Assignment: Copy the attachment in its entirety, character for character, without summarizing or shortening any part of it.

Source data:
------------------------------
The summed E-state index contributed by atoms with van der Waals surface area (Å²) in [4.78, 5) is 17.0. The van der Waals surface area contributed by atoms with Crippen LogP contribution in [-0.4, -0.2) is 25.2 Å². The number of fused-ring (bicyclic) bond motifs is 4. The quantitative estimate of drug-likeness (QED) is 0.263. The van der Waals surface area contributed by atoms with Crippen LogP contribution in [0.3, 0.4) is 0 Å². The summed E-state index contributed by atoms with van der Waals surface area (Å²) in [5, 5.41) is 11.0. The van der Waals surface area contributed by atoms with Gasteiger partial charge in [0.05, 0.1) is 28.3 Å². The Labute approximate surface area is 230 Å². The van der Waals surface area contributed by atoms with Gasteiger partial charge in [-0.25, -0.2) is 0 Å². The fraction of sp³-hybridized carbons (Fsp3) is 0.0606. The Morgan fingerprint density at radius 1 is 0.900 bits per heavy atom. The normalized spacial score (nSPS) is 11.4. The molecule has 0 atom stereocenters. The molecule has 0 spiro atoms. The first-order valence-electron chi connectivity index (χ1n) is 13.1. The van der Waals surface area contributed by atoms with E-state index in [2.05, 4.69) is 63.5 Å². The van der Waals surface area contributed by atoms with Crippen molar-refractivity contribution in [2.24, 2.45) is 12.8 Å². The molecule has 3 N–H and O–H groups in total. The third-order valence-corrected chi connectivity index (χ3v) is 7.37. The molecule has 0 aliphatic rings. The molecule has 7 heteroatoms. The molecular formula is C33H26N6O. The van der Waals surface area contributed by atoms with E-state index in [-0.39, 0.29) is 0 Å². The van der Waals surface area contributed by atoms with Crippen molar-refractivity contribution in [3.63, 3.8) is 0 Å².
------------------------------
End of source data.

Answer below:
The summed E-state index contributed by atoms with van der Waals surface area (Å²) in [4.78, 5) is 17.0. The van der Waals surface area contributed by atoms with Crippen LogP contribution in [-0.4, -0.2) is 25.2 Å². The number of fused-ring (bicyclic) bond motifs is 4. The quantitative estimate of drug-likeness (QED) is 0.263. The van der Waals surface area contributed by atoms with Crippen LogP contribution in [0.3, 0.4) is 0 Å². The summed E-state index contributed by atoms with van der Waals surface area (Å²) in [5, 5.41) is 11.0. The van der Waals surface area contributed by atoms with Gasteiger partial charge in [0.05, 0.1) is 28.3 Å². The Labute approximate surface area is 230 Å². The van der Waals surface area contributed by atoms with Gasteiger partial charge in [-0.25, -0.2) is 0 Å². The fraction of sp³-hybridized carbons (Fsp3) is 0.0606. The Morgan fingerprint density at radius 1 is 0.900 bits per heavy atom. The normalized spacial score (nSPS) is 11.4. The molecule has 0 atom stereocenters. The molecule has 0 spiro atoms. The first-order valence-electron chi connectivity index (χ1n) is 13.1. The van der Waals surface area contributed by atoms with E-state index in [2.05, 4.69) is 63.5 Å². The van der Waals surface area contributed by atoms with Crippen molar-refractivity contribution in [2.24, 2.45) is 12.8 Å². The molecule has 3 N–H and O–H groups in total. The third-order valence-corrected chi connectivity index (χ3v) is 7.37. The molecule has 0 aliphatic rings. The molecule has 7 heteroatoms. The molecular formula is C33H26N6O. The van der Waals surface area contributed by atoms with E-state index in [-0.39, 0.29) is 0 Å². The van der Waals surface area contributed by atoms with Crippen molar-refractivity contribution in [3.63, 3.8) is 0 Å².